Around the House Projects

Sanyo Rice Cooker Battery Replacement

The Sanyo EJC-BS-B35S rice cooker is ideal for 2 to 4 people. It’s compact so won’t take up much space on the counter top or kitchen cabinet. Other than the coin battery, it’s a VERY reliable appliance. The problem is the coin battery lasted a few years and was never intended to be replaceable. That is, it’s soldered directly to a circuit board in the case! When it runs down it no longer remembers the settings which is a bummer. In this project I’ll show you how I replaced it with a pair of AAAs which will last forever!

To see the Rice Cooker photo album of the project, Click here.

Repiping Home on Slab Floor

Lots of homes were built on concrete slab floors in our area. The contractors took the cheapest approach for delivering water through the house: The laid unprotected copper pipes directly on the soil and poured the concrete. In time, due to corrosion and mechanical wear against small stones in the soil and concrete, the wall gets penetrated. In our case the failure manifested as water dribbling, and eventually gushing, out of the slab edge. The plumber called his leak detection guy to find the leak, then jackhammered through the slab and patched the pipe. A week or two later, another leak sprang up.

That’s when we called a repiping contractor who installed a completely new water distribution system throughout the house, including all new angle valves, and replaced the supply line from the meter. The cost was about $800.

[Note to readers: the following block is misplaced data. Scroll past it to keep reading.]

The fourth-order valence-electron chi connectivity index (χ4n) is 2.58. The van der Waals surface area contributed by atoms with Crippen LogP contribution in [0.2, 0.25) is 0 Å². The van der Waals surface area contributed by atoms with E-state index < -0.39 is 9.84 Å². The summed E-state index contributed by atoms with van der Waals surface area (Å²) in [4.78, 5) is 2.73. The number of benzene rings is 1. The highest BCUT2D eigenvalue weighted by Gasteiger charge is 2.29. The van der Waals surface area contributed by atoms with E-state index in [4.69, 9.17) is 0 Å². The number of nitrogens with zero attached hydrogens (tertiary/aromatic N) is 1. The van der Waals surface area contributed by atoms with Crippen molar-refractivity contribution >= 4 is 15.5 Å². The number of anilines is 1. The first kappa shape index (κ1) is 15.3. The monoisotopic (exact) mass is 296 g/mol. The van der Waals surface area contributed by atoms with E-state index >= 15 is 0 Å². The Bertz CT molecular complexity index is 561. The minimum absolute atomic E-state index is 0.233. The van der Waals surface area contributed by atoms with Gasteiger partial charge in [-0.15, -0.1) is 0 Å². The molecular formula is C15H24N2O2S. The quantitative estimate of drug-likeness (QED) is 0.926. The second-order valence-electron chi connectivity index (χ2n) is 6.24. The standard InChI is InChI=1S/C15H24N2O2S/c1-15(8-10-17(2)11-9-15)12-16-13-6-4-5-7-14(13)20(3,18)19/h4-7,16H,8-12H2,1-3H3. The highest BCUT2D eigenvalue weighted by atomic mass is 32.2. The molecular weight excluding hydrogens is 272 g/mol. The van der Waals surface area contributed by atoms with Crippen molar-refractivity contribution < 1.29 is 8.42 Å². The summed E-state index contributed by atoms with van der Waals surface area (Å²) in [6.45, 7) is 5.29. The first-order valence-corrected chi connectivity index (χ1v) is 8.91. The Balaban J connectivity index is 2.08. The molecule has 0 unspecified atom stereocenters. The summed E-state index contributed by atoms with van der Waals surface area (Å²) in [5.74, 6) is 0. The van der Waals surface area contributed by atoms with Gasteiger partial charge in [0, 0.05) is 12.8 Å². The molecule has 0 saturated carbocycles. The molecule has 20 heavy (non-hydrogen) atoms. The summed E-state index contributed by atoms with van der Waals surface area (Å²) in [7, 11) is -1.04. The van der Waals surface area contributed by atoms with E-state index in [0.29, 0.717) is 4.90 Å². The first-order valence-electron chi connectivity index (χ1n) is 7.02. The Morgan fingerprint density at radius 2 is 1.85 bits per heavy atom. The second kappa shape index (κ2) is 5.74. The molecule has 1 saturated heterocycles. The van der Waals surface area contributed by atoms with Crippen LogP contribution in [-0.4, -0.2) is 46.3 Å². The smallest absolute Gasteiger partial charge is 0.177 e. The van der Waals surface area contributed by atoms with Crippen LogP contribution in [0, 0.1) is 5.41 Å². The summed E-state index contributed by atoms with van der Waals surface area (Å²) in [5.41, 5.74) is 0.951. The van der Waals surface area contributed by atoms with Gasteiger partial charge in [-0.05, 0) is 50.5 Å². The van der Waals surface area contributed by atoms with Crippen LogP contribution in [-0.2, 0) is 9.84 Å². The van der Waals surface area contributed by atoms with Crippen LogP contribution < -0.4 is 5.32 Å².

To see the Repiping Home photo album, Click here.

Oregon Scientific Rain Gauge

Great little weather station but annual total can’t be reset if batteries run down. I designed & built a device to reset it. Turned out to be challenging.

Click here

Garage Door Open Alert

Used to be that every once in a while I’d find the garage door open when I went out to get the paper in the morning. That’s when I decided we needed an alert of some kind, e.g. a blinking red LED in an often-visited room inside the house.

There were some kits available online, but I didn’t like them. You should look into what’s available now. Could be that there are some new kits that meet your needs. 

One motivation I had to build it myself was I had recently gotten interested in electronics. I posed the question on Electronics Point Forum. Very quickly, a fellow posted a circuit diagram using a microswitch, a couple resistors and diodes. Very straightforward. When the microswitch closes, a red LED in the house starts blinking. Worked perfectly when I implemented it on our tilt-up door. A few years later had to relocate the microswitch because we had a roll-up door installed. Turned out to be a big job, requiring some metalwork. I was able to do it because I had the tools. It’s been in service for several years now and wouldn’t want to be without it. To see a photo album Click here…